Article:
While law firms may not face the same challenges we face, as far as the NEED for mobile access, I strongly believe that if you build the capability and implement it properly, your users will love you for it.

    Just my 2¢. Another great post, thanks for starting the discussion!

  • July 2, 2009 at 6:08 pm
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    That's a step in the right direction, Wendy. I know Blackberries are critical to business, I just haven't seen many examples of Blackberries facilitating KM.

    – Mary

  • July 2, 2009 at 6:09 pm
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    That's great, Chris. I wish every vendor did this.

    – Mary

  • July 2, 2009 at 6:14 pm
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    Seth –

    Thanks so much for keeping the conversation going.

    Until we have a good smartphone/PDA channel for knowledge management, we aren't going to be able to extend the benefits of KM to all our internal clients who need it when they are away from the office. Even if we aren't all road warriors we still need mobile KM access unless we want to force our colleagues to find a computer in order to have KM support. I'd rather not be the one delivering that message to our users.

    – Mary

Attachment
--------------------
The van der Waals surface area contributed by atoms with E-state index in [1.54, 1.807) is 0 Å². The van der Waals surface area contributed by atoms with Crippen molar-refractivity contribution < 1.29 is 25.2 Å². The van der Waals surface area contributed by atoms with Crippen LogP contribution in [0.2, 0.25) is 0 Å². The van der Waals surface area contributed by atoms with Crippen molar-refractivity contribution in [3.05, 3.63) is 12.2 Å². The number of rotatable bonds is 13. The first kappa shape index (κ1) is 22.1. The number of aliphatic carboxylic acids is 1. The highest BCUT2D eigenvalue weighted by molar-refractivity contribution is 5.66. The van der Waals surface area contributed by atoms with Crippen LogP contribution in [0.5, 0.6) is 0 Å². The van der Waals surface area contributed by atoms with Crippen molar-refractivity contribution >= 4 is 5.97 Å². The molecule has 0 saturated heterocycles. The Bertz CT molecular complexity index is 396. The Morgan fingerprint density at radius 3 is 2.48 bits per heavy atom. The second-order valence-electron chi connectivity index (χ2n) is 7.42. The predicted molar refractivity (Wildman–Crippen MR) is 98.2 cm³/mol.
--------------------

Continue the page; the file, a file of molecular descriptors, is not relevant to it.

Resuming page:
• July 10, 2009 at 10:44 am
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    I still figure that email-based input and output are required to make a collaboration system really take off. As long as your on-the-go employees (middle management, consultants) are away from the desk most of the day they won't be participating in a system that doesn't play nice with email.

    Submit by email. Read new submissions via email. Convert RSS feeds to email when the user prefers it. Email email email. It's not that emails themselves are bad for us, it's just the “private by default” nature of the traditional inbox that creates a black hole of knowledge.

    Oh, I wrote a post of my own about integrating email with your collaboration workflow here: http://www.sharingatwork.com/2008/10/easier-to-… My blog is down at the moment but I'm working to get it back up ASAP.

  • July 10, 2009 at 12:57 pm
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    You're absolutely right, Daniel. Unless you can compel participation in the collaboration system (which by definition seems so wrong!), you're going to have to find ways to entice people into it. Since they live in e-mail, we have to open an easy channel between e-mail and the collaboration system. Once they've tried the collaboration system, it will have to rise or fall on its own merits. But why preordain failure by setting up unnecessary barriers to entry?

    – Mary

  • July 10, 2009 at 1:05 pm
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    For what it's worth ThoughtFarmer claims to do the bidirectional email
    integration thing I'm pushing. I haven't yet figured out how to make it
    really hum in Sharepoint but I'm still looking.

  • July 11, 2009 at 1:31 pm
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    Thanks for the tip, Daniel. I've heard that ThoughtFarmer is doing some
    really good work.

    – Mary

  • July 11, 2009 at 5:31 pm
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    Thanks for the tip, Daniel. I've heard that ThoughtFarmer is doing some
    really good work.

    – Mary